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'American Idol' Season 15 Recap/Review: Top 5 Auditions from Denver and Atlanta Premiere

by Carolyn Menyes   Jan 6, 2016 22:21 PM EST

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American Idol's 15th season is officially underway, and the show kicked off with a nostalgic flair that emphasized its own importance throughout American pop culture and the music industry over the last 14 years. Welcoming back alumni like Taylor Hicks, Kris Allen, Clay Aiken and Ruben Studdard to help with the auditioning process, the show itself started with an emotional opening, featuring impressionable children and teens watching former Idols with and dream of being on the show themselves. No, shut up. You're the one crying.

With the stakes feeling so high, there was specialness in the air on Wednesday night's premiere. There is no "get better and come back last year," and you have to wonder how that is going to affect the quality of contestants as well as the judge's choices.

And, true to Idol form, we got a little bit of the show's old quirks back. Oh yes, there were comically bad auditions. Can we talk about "Go Jo," the classically trained narcissist who was convinced his burp tone was actually a low F? Or the yodeling girl who couldn't stop talking. Yo, shout out to Jim the goat. It was nice to once again see Idol take itself a little less seriously years after the majority of hilariously awful auditions were scrapped. Welcome back.

There were even some moments that felt high stakes but really weren't. Harry Connick Jr. was handcuffed by singing cop Reanna Molinaro (who probably made it through to Hollywood just to save Harry). There was a particularly intense death stare from acoustic rocker Kerry Courtney, who gave the most dramatic Death Cab For Cutie performance in history. His glare was scary but the tone was anything but.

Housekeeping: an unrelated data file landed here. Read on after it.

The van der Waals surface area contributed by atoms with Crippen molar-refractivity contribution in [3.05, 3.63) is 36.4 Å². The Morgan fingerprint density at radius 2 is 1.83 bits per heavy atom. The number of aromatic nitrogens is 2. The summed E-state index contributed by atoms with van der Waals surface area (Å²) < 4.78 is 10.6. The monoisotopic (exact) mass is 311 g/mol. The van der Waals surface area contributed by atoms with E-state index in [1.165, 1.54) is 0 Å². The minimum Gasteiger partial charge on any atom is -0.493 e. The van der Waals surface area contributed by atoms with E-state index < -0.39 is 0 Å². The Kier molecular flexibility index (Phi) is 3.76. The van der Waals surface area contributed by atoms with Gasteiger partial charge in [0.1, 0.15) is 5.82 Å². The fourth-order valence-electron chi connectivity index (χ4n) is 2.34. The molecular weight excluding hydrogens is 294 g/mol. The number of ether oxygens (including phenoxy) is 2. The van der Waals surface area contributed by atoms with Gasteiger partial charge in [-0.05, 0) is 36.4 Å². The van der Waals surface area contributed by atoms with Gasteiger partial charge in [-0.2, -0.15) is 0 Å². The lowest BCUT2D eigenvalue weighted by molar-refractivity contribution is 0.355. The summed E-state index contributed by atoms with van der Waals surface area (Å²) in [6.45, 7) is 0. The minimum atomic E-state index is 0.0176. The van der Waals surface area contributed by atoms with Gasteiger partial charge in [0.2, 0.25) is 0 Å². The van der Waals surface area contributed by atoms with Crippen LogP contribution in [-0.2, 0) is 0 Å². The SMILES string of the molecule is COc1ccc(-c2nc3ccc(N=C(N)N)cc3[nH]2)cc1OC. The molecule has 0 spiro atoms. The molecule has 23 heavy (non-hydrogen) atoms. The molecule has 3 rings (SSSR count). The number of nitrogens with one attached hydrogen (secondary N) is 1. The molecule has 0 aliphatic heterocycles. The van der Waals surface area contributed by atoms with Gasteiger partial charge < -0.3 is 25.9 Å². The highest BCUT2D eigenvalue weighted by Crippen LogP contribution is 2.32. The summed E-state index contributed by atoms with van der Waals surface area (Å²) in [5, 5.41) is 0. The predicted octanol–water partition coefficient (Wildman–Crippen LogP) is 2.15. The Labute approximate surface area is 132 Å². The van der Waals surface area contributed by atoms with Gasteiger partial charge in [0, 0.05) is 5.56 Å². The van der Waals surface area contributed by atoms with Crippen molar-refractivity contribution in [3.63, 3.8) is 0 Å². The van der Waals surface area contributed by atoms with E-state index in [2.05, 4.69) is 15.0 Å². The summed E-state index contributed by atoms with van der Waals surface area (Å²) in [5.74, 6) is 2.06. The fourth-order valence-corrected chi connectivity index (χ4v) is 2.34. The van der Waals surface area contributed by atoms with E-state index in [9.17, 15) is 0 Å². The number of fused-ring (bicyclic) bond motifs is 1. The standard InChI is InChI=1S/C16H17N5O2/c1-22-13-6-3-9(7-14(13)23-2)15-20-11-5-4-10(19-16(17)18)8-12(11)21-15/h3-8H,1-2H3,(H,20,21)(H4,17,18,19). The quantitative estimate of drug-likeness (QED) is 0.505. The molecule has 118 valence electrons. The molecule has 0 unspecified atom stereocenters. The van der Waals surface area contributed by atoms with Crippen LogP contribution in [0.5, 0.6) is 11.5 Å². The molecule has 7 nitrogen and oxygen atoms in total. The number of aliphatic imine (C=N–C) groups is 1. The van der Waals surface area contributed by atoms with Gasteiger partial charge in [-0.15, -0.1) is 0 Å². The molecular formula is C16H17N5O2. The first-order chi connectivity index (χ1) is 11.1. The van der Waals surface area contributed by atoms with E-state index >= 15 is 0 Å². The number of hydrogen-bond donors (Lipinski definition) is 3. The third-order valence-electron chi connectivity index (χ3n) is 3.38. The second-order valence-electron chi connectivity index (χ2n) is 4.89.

In the midst of the fast-paced auditions (an area where American Idol has always excelled, compared to the slow crawl of The Voice while Adam Levine and Blake Shelton try and out-wit each other) and that way-too-hyped Kanye West audition, there were some sure things in the Denver and Atlanta tryouts, and here are five of our favorites.

05. Shelbie Z, "Last Name": American Idol has had great successes in country music - does Carrie Underwood ring a bell? - and Shelbie Z could very well be another one of them. This small town hairstylist belted out this Underwood hit at the end of the show and wrapped things up at a high point. Her biggest asset is that she can project and she has a rich country tone and a sassiness to her that just pulls you in.

04. Jordan Sasser, "It's All Coming Back to Me": Jordan Sasser auditioned alongside his wife Alex Sasser, whose performance of Bruno Mars' "Count on Me" was a little too sunny and light to really have any sense of honesty. She was fine, but not really Hollywood material. But her husband, ministry leader Jordan Sasser is destined for L.A. His performance of Celine Dion's "It's All Coming Back to Me" had all of the passion that his wife lacked and a sense of control that was impressive, given all of the different dynamics this hit has in it. Though his marriage may be rocky because of this audition (his wife put a LOT of blame on him dancing with his daughter during her tryout), his future on Idol is looking clear.

03. Lee Jean, "I See Fire": It took a little while, but 15-year-old Lee Jean finally made the Atlanta auditions feel worthwhile with his take on Ed Sheeran's "I See Fire." Though this song (and Sheeran in general) is a major favorite on reality competitions, Lee's take on it felt really soulful and earnest. His tone was soft and his guitar playing was almost masterful. There were a few pitch issues here and there, but Lee's voice is unique and definitely has a place in the top 24.

02. Joshua Wicker, "Stay": Joshua Wicker is like the beautiful bastard son of Jason Mraz and Joshua Ritter. His voice has this throaty quality to it and an honesty and emotional connection that just instantly makes you really believe in him. His take on Rihanna's "Stay," which he accompanied with an acoustic guitar, almost felt like an original composition - Joshua connected with it just that much. Idol has had a history of loving the "White Guy With a Guitar," but this is one unique WGWG who deserves his spot in Hollywood.

01. Sonika Vaid, "Look at Me": Sonika Vaid seemed like the total package before she even hit the Idol audition floor. This first generation Indian-American woman from Martha's Vineyard is beyond pretty and has a humbling personality and story about her immigrant parents. When she opened her mouth for Carrie Underwood's "Look at Me" it all made sense. She didn't decorate this song with anything too extra - she just sang it straight. But her voice was prettier than she is, and when Harry Connick Jr. said that she could have a winning voice, I was apt to believe him.

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